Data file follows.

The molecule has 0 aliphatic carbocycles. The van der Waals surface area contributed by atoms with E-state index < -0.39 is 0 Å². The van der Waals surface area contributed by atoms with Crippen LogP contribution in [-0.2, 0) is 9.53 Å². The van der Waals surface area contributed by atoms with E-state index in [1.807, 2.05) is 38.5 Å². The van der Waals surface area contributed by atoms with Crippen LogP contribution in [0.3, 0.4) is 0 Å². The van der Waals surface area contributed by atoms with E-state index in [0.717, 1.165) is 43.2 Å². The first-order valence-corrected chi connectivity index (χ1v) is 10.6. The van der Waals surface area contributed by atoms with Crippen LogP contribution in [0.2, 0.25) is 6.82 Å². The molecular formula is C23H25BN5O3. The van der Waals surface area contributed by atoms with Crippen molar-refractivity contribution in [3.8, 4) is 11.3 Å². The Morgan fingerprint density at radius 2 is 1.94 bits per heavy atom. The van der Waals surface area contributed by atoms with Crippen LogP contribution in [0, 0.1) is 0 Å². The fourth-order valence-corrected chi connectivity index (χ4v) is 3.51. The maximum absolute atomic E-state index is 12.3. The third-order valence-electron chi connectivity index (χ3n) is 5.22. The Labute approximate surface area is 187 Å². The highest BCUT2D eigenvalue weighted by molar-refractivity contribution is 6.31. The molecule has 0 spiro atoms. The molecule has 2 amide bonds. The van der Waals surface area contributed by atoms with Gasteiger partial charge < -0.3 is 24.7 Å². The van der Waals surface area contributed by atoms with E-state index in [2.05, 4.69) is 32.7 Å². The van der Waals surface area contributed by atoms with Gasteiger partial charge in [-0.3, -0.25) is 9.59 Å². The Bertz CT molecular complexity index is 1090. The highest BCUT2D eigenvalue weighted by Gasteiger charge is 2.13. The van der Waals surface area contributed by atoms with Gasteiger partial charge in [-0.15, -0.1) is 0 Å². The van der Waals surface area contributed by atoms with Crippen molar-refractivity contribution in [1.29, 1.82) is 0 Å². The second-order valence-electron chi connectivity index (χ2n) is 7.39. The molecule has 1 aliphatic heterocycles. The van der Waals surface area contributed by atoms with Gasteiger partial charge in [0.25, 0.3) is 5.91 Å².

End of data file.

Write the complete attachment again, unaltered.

The molecule has 0 aliphatic carbocycles. The van der Waals surface area contributed by atoms with E-state index < -0.39 is 0 Å². The van der Waals surface area contributed by atoms with Crippen LogP contribution in [-0.2, 0) is 9.53 Å². The van der Waals surface area contributed by atoms with E-state index in [1.807, 2.05) is 38.5 Å². The van der Waals surface area contributed by atoms with Crippen LogP contribution in [0.3, 0.4) is 0 Å². The van der Waals surface area contributed by atoms with E-state index in [0.717, 1.165) is 43.2 Å². The first-order valence-corrected chi connectivity index (χ1v) is 10.6. The van der Waals surface area contributed by atoms with Crippen LogP contribution in [0.2, 0.25) is 6.82 Å². The molecular formula is C23H25BN5O3. The van der Waals surface area contributed by atoms with Crippen molar-refractivity contribution in [3.8, 4) is 11.3 Å². The Morgan fingerprint density at radius 2 is 1.94 bits per heavy atom. The van der Waals surface area contributed by atoms with Crippen LogP contribution in [0, 0.1) is 0 Å². The fourth-order valence-corrected chi connectivity index (χ4v) is 3.51. The maximum absolute atomic E-state index is 12.3. The third-order valence-electron chi connectivity index (χ3n) is 5.22. The Labute approximate surface area is 187 Å². The highest BCUT2D eigenvalue weighted by molar-refractivity contribution is 6.31. The molecule has 0 spiro atoms. The molecule has 2 amide bonds. The van der Waals surface area contributed by atoms with Gasteiger partial charge < -0.3 is 24.7 Å². The van der Waals surface area contributed by atoms with E-state index in [2.05, 4.69) is 32.7 Å². The van der Waals surface area contributed by atoms with Gasteiger partial charge in [-0.3, -0.25) is 9.59 Å². The Bertz CT molecular complexity index is 1090. The highest BCUT2D eigenvalue weighted by Gasteiger charge is 2.13. The van der Waals surface area contributed by atoms with Gasteiger partial charge in [-0.15, -0.1) is 0 Å². The van der Waals surface area contributed by atoms with Crippen molar-refractivity contribution in [1.29, 1.82) is 0 Å². The second-order valence-electron chi connectivity index (χ2n) is 7.39. The molecule has 1 aliphatic heterocycles. The van der Waals surface area contributed by atoms with Gasteiger partial charge in [0.25, 0.3) is 5.91 Å².